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Bluebirds and SandHill Cranes

Bluebirds and SandHill Cranes


Spring has sprung here in Montana. The bluebirds are back — there’s a number of them zipping around up at the cabin (although I haven’t seen anything as dramatic as this photo). They’re a color blue that you can’t quite believe exists in nature, much less that it’s zipping around out there catching bugs, building nests and having babies. At the end of last summer, when we were hiking up on the Judith Wildlife Reserve, we saw hundreds of them flocking up to migrate. It was wild, little blue shards everywhere you looked.

And the Sandhill cranes are back. There’s a pair down at the bottom of the road to the cabin. In the evening I sometimes mistake them for deer at first, because they’re the same brown color and they’re big, but then they move and there’s no mistaking them. A breeding pair, who have apparently been there for decades (or they’re handing the spot down between generations). There’s another breeding pair I see when I drive back into town, on the O’Hare ranch — two or three mornings I’ve seen them flying toward the Yellowstone.

And then the other night I heard what sounded like a mother coyote teaching pups to hunt. There was at least one adult voice, and a whole number of high-pitched, excited voices that sounded like puppies to me. I couldn’t see them since they were over a swale, but there are a lot of bunnies up there, and it would be a great place to teach pups to hunt. And that big healthy bitch coyote I saw several times this winter certainly looked like she was a good candidate for reproduction. She’s beautiful. A big reddish ruff, healthy coat, and from the number of deer legs my oh-so-domestic dogs have found, well fed.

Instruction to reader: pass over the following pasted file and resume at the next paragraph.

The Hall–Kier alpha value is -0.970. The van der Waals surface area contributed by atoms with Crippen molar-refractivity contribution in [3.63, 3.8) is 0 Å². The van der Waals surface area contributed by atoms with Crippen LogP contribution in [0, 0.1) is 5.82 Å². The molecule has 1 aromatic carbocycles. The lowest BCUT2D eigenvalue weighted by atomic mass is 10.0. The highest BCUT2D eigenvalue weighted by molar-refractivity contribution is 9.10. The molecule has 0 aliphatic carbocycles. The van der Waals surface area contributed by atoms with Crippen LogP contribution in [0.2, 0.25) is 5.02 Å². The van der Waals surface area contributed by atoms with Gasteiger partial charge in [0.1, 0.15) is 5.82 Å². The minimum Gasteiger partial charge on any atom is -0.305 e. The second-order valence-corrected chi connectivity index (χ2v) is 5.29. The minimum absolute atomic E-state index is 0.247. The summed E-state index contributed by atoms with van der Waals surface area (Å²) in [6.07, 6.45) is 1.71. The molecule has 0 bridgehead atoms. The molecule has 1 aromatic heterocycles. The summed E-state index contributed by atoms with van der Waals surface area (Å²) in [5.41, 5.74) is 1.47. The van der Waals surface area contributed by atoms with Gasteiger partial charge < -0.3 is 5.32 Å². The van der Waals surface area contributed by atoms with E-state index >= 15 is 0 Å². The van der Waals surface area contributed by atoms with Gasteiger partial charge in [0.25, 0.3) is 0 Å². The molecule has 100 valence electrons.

So here’s to spring in Montana, and to wildlife babies all around.

Spring in the Paradise Valley

Spring in the Paradise Valley

There are new calves all up and down the valley — they’ve arrived in the past week or so. Not only are they incredibly cute, but they play — a reminder that even beef cattle once had a wild nature, before we bred it out of them. When I leave the cabin in the mornings they’re down there, nestled in the hay, goofing off, nursing, and one bold boy had a standoff with my Subaru the other morning.

Today’s wildlife count also included a juvenile bald eagle on a fence post, a full-grown golden eagle on a roadkill deer carcass, and the usual assortment of mule deer and whitetails. The elk seem to be hiding somewhere up on the mountain, although we did drive through a small band of mountain goats the other day on the Tom Miner road. Mostly ewes, although there were a couple of young rams, their horns just starting to curl. The newspaper also warns that the Yellowstone bears are starting to emerge — so spring is definitely starting to break here in Montana. And we’re all ready for it (although I’m sure we’re going to get another couple of snowstorms).